Wow. Now that’s a question from someone who has really been watching my videos! Nice. Just last month, when I made my wife review my video Beyond Microsoft Word, she said something along the lines of, “You know, I don’t *really* get that upset with you.” And that was when I realized that I make her out to be a lot more annoyed with me than she is. The wife character in my novel (which is about a writer named Yuvi) is also an unrealistic depiction of my real wife. Don’t get me wrong, she gets annoyed with my many quirks, but not quite like how I portray her in my storytelling… Then again, maybe I’m lying here too 🙂

7. What has been the most rewarding thing about connecting with other writers through social media?

I never thought I would join the social media game. And I’m still horrible at Facebook (even though I stupidly have an author page, a book page, and a personal page). I do feel more at home with Twitter: I love its brevity. What is satisfying for me is to see people who really know how to shine on these forms of social media… not just annoying self-promotion, not just stories about their pets, not just complaints after going to the post office, but the right balance of many things. It’s easy to make fun of people who spend eight hours a day on Facebook instead of writing, but I think there’s also an amazing aspect to the virtual communities that form in these social media realms. Having a satisfying banter with smart, funny people on Twitter every few days is a real joy for me.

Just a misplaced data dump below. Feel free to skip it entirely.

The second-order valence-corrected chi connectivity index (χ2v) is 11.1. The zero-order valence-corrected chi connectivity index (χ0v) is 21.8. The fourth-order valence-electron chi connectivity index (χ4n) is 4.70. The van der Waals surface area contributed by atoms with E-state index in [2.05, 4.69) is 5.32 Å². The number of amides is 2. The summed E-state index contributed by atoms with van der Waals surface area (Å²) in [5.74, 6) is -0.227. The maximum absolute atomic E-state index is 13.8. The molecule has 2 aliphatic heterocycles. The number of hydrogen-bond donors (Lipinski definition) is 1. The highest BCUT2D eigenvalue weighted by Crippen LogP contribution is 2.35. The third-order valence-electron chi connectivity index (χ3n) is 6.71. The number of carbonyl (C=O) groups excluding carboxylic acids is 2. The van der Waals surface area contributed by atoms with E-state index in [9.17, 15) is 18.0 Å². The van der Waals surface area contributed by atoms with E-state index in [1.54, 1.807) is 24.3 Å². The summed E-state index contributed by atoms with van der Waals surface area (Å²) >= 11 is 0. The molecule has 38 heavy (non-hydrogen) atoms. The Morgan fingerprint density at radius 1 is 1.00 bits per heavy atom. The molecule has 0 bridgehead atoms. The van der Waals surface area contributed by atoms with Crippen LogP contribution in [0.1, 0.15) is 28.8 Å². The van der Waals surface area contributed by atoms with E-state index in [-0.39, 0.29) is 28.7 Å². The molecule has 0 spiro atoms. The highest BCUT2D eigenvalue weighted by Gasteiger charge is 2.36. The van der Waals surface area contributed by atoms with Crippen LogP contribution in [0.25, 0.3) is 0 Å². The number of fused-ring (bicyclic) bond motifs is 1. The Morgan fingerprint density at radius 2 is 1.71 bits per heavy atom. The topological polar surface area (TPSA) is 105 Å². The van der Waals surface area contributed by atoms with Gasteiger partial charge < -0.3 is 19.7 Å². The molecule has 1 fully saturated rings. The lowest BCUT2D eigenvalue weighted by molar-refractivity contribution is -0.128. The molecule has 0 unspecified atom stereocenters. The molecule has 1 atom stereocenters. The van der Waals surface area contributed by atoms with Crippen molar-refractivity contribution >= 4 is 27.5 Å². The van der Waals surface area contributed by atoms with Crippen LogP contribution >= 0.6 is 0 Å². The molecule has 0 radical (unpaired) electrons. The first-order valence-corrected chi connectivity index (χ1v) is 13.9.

OK. I haven’t answered your question. I guess I don’t know what is most rewarding. But it’s nice, especially for writers I think, to have this way to connect with others during their lonely and isolating pursuit. You don’t even need to put your pants on. Which is a plus.

Just don’t ask me about Pinterest. I still don’t get it.

8. What’s the best piece of writing advice you ever received?

I honestly don’t know if I made this up or someone actually told it to me but the advice goes like this: “follow the advice that speaks to you and disregard the rest.” It’s sort of a meta-advice piece of advice. But it was helpful for me because there is so much good-sounding advice out there that is actually bad to pay attention to, depending on where you are at in your writing and in your life.

9. Can you give us any hints about your “next big novel”?

Well. I do have a novel in the works. It’s about this Polish Jewish immigrant family who moves to rural Georgia in the 1930s. It’s quite different than novel #1, largely because this one doesn’t play with the novel/memoir boundary. And I actually have to do some (AHHHHH!!!!!) research. I’ve got a completed draft at this point, but I can tell it needs LOTS of work. Much harder and more audacious a project than anything I’ve attempted before. So look for it between 2013 and 2043.

10. Are there any other exciting projects in your future?

My next projects involve working on novel #2 and finding a new angle on the Failed Writer series. Let’s see how well I fail at those two things.

11. What are your top five “desert island” books?

The Razor’s Edge by Somerset Maugham, Herzog by Saul Bellow, Anna Karenina by Leo Tolstoy, Crime and Punishment by Fyodor Dostoyevsky… and Sugarcane Island, by… somebody… It’s a Choose Your Own Adventure story that was my favorite as a kid. I haven’t read it in 30 years so who knows how corny it is now. But it seems like good stranded-on-an-island material.

Oh wait. Scratch that Sugarcane Island crap! What about Philip Roth, Grace Paley, Tobias Wolff, Raymond Carver, Chekhov, Cheryl Strayed, Alice Munro, David Sedaris, John Updike, Malamud, IB Singer, Kafka, Marquez… I NEED MORE TIME! GIVE ME MORE TIME! I can’t decide! Too many choices!!! For the love of God, give me more f!@#$!ing time to choose my desert island books!!!

Are you an author looking for an interview? Know anyone who is? I’m always interested in talking with authors. Email me